Chromatographs separate the chemical components of a mixture. Gas chromatography (GC) is used specifically to separate and analyze compounds that can be vaporized. The ideas behind chromatography were developed in the early 1900s, but GC was not invented until the 1940s. Improvements to the instrumentation led to a wider acceptance of the method by the 1960s, when it became the preeminent form of chromatography. GC is often paired with other analytical instruments and methods, like mass spectrometry (MS), to make the most of the data it provides.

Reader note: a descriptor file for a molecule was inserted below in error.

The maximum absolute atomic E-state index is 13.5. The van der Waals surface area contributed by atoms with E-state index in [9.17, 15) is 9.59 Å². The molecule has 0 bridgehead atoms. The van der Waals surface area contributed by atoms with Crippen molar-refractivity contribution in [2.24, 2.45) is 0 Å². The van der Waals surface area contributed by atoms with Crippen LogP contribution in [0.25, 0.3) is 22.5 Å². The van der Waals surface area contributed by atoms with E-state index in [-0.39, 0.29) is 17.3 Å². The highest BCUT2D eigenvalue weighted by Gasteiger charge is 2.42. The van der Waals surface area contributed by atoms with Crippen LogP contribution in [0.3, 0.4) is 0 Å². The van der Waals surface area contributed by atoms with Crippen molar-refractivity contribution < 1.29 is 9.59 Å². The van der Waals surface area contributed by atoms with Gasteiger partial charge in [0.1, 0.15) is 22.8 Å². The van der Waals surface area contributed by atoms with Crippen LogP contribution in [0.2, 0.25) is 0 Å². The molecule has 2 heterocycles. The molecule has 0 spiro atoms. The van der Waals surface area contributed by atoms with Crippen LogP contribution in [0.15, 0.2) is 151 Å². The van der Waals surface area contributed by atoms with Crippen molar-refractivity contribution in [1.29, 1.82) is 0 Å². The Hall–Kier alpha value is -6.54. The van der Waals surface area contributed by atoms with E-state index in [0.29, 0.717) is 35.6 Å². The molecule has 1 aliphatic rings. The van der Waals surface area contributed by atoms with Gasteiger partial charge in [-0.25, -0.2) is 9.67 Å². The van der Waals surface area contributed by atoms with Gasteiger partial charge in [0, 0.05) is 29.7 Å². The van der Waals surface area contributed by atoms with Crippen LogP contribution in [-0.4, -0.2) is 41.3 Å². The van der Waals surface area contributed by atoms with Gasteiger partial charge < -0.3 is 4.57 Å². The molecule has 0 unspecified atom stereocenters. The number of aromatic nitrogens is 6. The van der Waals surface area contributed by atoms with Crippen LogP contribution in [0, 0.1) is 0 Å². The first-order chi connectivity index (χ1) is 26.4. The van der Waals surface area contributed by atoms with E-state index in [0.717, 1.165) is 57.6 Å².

As GC became more reliable and more sensitive—this technology can now detect levels as minuscule as parts per billion—scientists added more applications to its repertoire. Most recently, GC-MS has become the method of choice for various forms of environmental study, especially the detection of toxic substances in our air, water, and soil. While GC may not work as quickly as depicted on television shows like CSI, it has provided researchers with a very close look at the world around us.